Tax-Advantaged Real Estate Investments For Family Offices

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If you are running a family office, your hunt for growth may be over. After reducing exposure to lower returning alternative investments, family offices are seeking ways to pep up their investment portfolios. They remain large investors in one alternative asset class: direct real estate investing.

Yet other types of real estate investing such as DST 1031s or REITs could help you meet your goal of balanced investing — capital preservation and growth.

Direct Real Estate Investment

Many family offices have generated their family wealth from real estate investing. They remain active investors in residential, commercial, and industrial real estate. In addition to asset appreciation, rents and leases provide an income stream. 

Ownership comes with several headaches, though. The income is taxable. And owners are responsible for ensuring full occupancy and maintaining the buildings.

DST 1031 

As you diversify your family office investment portfolio, you may no longer want the responsibility of directly managing real estate. A Delaware Statutory Trust, or DST 1031, provides the advantages of direct ownership without management responsibilities.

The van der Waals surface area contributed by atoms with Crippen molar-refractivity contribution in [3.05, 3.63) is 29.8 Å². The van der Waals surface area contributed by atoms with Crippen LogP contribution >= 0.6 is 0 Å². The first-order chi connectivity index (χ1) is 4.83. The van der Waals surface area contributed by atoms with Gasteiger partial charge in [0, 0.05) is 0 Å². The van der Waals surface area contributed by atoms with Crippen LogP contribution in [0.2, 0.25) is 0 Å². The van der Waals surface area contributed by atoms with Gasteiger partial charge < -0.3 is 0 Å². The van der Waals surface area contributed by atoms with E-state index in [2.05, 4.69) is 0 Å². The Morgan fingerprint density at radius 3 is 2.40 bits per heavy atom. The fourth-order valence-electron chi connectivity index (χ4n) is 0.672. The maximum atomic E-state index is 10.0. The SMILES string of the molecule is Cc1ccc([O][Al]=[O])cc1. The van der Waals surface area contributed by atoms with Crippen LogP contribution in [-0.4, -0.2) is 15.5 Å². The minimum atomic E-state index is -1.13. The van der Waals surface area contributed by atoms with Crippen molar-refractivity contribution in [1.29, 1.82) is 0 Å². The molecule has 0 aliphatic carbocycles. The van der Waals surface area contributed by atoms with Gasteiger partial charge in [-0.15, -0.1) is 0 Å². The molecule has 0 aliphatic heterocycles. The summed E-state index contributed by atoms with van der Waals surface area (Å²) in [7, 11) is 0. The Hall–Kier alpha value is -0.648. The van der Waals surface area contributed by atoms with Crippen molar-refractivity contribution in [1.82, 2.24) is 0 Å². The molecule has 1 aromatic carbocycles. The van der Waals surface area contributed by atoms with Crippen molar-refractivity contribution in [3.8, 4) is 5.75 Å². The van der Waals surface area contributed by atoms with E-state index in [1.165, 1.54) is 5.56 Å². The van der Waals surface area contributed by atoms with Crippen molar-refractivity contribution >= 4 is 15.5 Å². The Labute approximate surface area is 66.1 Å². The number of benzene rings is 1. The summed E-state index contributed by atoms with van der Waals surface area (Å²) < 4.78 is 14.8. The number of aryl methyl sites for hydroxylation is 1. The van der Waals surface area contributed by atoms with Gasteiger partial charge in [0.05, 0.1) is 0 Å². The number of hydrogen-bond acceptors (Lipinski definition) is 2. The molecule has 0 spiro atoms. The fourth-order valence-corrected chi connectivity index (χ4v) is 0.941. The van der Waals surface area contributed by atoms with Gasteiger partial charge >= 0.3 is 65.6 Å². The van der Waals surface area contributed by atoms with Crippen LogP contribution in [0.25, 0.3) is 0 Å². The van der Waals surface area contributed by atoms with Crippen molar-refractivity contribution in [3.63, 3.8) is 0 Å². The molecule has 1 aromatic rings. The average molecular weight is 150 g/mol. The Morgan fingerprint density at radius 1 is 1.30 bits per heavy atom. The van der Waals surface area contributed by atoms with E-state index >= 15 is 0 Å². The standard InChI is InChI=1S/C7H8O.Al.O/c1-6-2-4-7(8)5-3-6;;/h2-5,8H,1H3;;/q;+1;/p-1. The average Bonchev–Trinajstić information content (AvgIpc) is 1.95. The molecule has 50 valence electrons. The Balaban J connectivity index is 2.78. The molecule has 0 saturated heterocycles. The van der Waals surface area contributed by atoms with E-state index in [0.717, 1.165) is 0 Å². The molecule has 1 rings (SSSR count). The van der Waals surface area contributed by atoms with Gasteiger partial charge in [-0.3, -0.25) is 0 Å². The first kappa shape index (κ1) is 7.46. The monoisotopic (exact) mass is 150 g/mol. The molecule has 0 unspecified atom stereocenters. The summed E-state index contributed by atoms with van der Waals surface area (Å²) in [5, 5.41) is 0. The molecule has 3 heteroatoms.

Through a nifty exchange of real estate assets, you can defer taxes on the capital gains of the property you are selling under Section 1031 of the Internal Revenue Code. The tax deferral provides you with more money to reinvest in a second property.

The exchange is facilitated through a DST 1031 services intermediary. This middleman holds the funds from the real estate sale in escrow. The intermediary then transfers the funds to the seller of the new property.

DSTs allow fractional ownership in a portfolio of properties. You will receive a pro rata share of any income distribution such as from rents. For tax purposes, you are considered an owner, and therefore can still deduct mortgage interest and depreciation.


REITs invest in a portfolio of properties or mortgages. They may be private or trade on an exchange like stocks. Like a DST, investors receive income from rents or mortgage payments paid out in the form of a dividend.

Like a DST, a REIT can invest across different real estate asset classes and geographies. Different from a DST, you do not become a direct owner of the real estate but an investor in the company buying and managing real estate assets in the trust.

When you sell an investment in a REIT or limited partnership,  you are not eligible to do a DST exchange and receive favorable tax treatment. You need to, likewise, pay taxes on dividends. 

Family offices do not need to search any farther than their own portfolios for yield. By taking advantage of creative financial structures, real estate investments can be turned into tax havens.